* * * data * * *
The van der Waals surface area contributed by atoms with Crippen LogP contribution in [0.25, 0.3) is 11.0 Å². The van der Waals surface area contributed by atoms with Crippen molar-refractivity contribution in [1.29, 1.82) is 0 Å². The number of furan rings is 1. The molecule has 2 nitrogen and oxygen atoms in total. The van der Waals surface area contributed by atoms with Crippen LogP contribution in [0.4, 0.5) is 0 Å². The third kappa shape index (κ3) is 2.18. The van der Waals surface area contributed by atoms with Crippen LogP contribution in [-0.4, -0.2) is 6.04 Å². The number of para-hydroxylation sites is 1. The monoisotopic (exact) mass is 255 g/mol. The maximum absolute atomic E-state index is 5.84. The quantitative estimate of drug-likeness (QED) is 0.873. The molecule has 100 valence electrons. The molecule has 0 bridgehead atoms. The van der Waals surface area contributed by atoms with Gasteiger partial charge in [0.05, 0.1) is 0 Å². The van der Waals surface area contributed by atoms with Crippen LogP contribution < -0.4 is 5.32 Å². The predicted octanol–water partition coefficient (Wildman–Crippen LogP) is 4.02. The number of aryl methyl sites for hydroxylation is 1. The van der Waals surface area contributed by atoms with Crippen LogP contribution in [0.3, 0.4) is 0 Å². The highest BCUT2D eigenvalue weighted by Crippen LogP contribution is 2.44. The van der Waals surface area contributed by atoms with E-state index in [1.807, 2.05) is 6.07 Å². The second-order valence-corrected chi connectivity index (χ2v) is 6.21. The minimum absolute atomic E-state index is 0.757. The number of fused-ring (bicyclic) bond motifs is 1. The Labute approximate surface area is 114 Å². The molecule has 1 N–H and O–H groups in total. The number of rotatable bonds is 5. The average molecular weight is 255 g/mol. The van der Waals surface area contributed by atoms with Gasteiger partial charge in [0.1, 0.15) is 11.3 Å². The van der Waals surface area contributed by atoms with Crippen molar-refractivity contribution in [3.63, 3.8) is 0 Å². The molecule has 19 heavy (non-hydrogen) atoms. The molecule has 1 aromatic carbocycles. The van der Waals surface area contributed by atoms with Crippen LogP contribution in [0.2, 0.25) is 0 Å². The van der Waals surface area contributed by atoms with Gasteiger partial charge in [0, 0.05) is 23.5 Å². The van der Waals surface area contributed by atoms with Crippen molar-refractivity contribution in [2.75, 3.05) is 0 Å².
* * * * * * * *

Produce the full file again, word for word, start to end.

The van der Waals surface area contributed by atoms with Crippen LogP contribution in [0.25, 0.3) is 11.0 Å². The van der Waals surface area contributed by atoms with Crippen molar-refractivity contribution in [1.29, 1.82) is 0 Å². The number of furan rings is 1. The molecule has 2 nitrogen and oxygen atoms in total. The van der Waals surface area contributed by atoms with Crippen LogP contribution in [0.4, 0.5) is 0 Å². The third kappa shape index (κ3) is 2.18. The van der Waals surface area contributed by atoms with Crippen LogP contribution in [-0.4, -0.2) is 6.04 Å². The number of para-hydroxylation sites is 1. The monoisotopic (exact) mass is 255 g/mol. The maximum absolute atomic E-state index is 5.84. The quantitative estimate of drug-likeness (QED) is 0.873. The molecule has 100 valence electrons. The molecule has 0 bridgehead atoms. The van der Waals surface area contributed by atoms with Gasteiger partial charge in [0.05, 0.1) is 0 Å². The van der Waals surface area contributed by atoms with Crippen LogP contribution < -0.4 is 5.32 Å². The predicted octanol–water partition coefficient (Wildman–Crippen LogP) is 4.02. The number of aryl methyl sites for hydroxylation is 1. The van der Waals surface area contributed by atoms with Crippen LogP contribution in [0.3, 0.4) is 0 Å². The highest BCUT2D eigenvalue weighted by Crippen LogP contribution is 2.44. The van der Waals surface area contributed by atoms with E-state index in [1.807, 2.05) is 6.07 Å². The second-order valence-corrected chi connectivity index (χ2v) is 6.21. The minimum absolute atomic E-state index is 0.757. The number of fused-ring (bicyclic) bond motifs is 1. The Labute approximate surface area is 114 Å². The molecule has 1 N–H and O–H groups in total. The number of rotatable bonds is 5. The average molecular weight is 255 g/mol. The van der Waals surface area contributed by atoms with Gasteiger partial charge in [0.1, 0.15) is 11.3 Å². The van der Waals surface area contributed by atoms with Crippen molar-refractivity contribution in [3.63, 3.8) is 0 Å². The molecule has 19 heavy (non-hydrogen) atoms. The molecule has 1 aromatic carbocycles. The van der Waals surface area contributed by atoms with Crippen LogP contribution in [0.2, 0.25) is 0 Å². The van der Waals surface area contributed by atoms with Gasteiger partial charge in [0, 0.05) is 23.5 Å². The van der Waals surface area contributed by atoms with Crippen molar-refractivity contribution in [2.75, 3.05) is 0 Å².